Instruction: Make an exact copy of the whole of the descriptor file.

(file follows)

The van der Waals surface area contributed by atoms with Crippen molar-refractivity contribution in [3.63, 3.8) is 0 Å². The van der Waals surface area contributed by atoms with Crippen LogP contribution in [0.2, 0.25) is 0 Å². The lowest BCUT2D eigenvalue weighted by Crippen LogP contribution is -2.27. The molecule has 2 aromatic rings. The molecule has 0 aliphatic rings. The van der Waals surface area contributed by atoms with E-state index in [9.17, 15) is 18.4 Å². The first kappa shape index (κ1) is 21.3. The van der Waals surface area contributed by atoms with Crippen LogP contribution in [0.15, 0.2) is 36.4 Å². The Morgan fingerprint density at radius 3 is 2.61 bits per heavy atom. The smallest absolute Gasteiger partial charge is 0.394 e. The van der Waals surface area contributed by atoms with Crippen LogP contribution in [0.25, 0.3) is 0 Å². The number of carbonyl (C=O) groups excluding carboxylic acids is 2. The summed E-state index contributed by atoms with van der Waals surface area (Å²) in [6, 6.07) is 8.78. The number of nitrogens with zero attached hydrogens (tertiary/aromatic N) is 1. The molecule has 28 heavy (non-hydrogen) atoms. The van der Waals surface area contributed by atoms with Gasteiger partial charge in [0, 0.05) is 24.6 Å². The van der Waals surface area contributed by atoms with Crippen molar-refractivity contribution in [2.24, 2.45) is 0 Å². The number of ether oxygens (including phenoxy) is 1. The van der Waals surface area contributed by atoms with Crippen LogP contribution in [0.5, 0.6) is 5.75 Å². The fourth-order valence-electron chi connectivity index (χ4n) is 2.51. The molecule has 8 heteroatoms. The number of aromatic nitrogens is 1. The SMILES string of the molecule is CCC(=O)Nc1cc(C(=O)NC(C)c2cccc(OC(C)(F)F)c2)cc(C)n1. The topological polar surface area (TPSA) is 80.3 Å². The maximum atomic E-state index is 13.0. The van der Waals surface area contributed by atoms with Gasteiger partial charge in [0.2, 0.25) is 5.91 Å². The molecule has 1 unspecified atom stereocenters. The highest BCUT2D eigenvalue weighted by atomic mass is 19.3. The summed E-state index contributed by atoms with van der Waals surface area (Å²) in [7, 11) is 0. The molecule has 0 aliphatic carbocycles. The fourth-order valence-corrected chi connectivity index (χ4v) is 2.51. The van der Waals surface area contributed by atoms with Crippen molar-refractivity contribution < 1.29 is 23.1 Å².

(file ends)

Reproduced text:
The van der Waals surface area contributed by atoms with Crippen molar-refractivity contribution in [3.63, 3.8) is 0 Å². The van der Waals surface area contributed by atoms with Crippen LogP contribution in [0.2, 0.25) is 0 Å². The lowest BCUT2D eigenvalue weighted by Crippen LogP contribution is -2.27. The molecule has 2 aromatic rings. The molecule has 0 aliphatic rings. The van der Waals surface area contributed by atoms with E-state index in [9.17, 15) is 18.4 Å². The first kappa shape index (κ1) is 21.3. The van der Waals surface area contributed by atoms with Crippen LogP contribution in [0.15, 0.2) is 36.4 Å². The Morgan fingerprint density at radius 3 is 2.61 bits per heavy atom. The smallest absolute Gasteiger partial charge is 0.394 e. The van der Waals surface area contributed by atoms with Crippen LogP contribution in [0.25, 0.3) is 0 Å². The number of carbonyl (C=O) groups excluding carboxylic acids is 2. The summed E-state index contributed by atoms with van der Waals surface area (Å²) in [6, 6.07) is 8.78. The number of nitrogens with zero attached hydrogens (tertiary/aromatic N) is 1. The molecule has 28 heavy (non-hydrogen) atoms. The van der Waals surface area contributed by atoms with Gasteiger partial charge in [0, 0.05) is 24.6 Å². The van der Waals surface area contributed by atoms with Crippen molar-refractivity contribution in [2.24, 2.45) is 0 Å². The number of ether oxygens (including phenoxy) is 1. The van der Waals surface area contributed by atoms with Crippen LogP contribution in [0.5, 0.6) is 5.75 Å². The fourth-order valence-electron chi connectivity index (χ4n) is 2.51. The molecule has 8 heteroatoms. The number of aromatic nitrogens is 1. The SMILES string of the molecule is CCC(=O)Nc1cc(C(=O)NC(C)c2cccc(OC(C)(F)F)c2)cc(C)n1. The topological polar surface area (TPSA) is 80.3 Å². The maximum atomic E-state index is 13.0. The van der Waals surface area contributed by atoms with Gasteiger partial charge in [0.2, 0.25) is 5.91 Å². The molecule has 1 unspecified atom stereocenters. The highest BCUT2D eigenvalue weighted by atomic mass is 19.3. The summed E-state index contributed by atoms with van der Waals surface area (Å²) in [7, 11) is 0. The molecule has 0 aliphatic carbocycles. The fourth-order valence-corrected chi connectivity index (χ4v) is 2.51. The van der Waals surface area contributed by atoms with Crippen molar-refractivity contribution < 1.29 is 23.1 Å².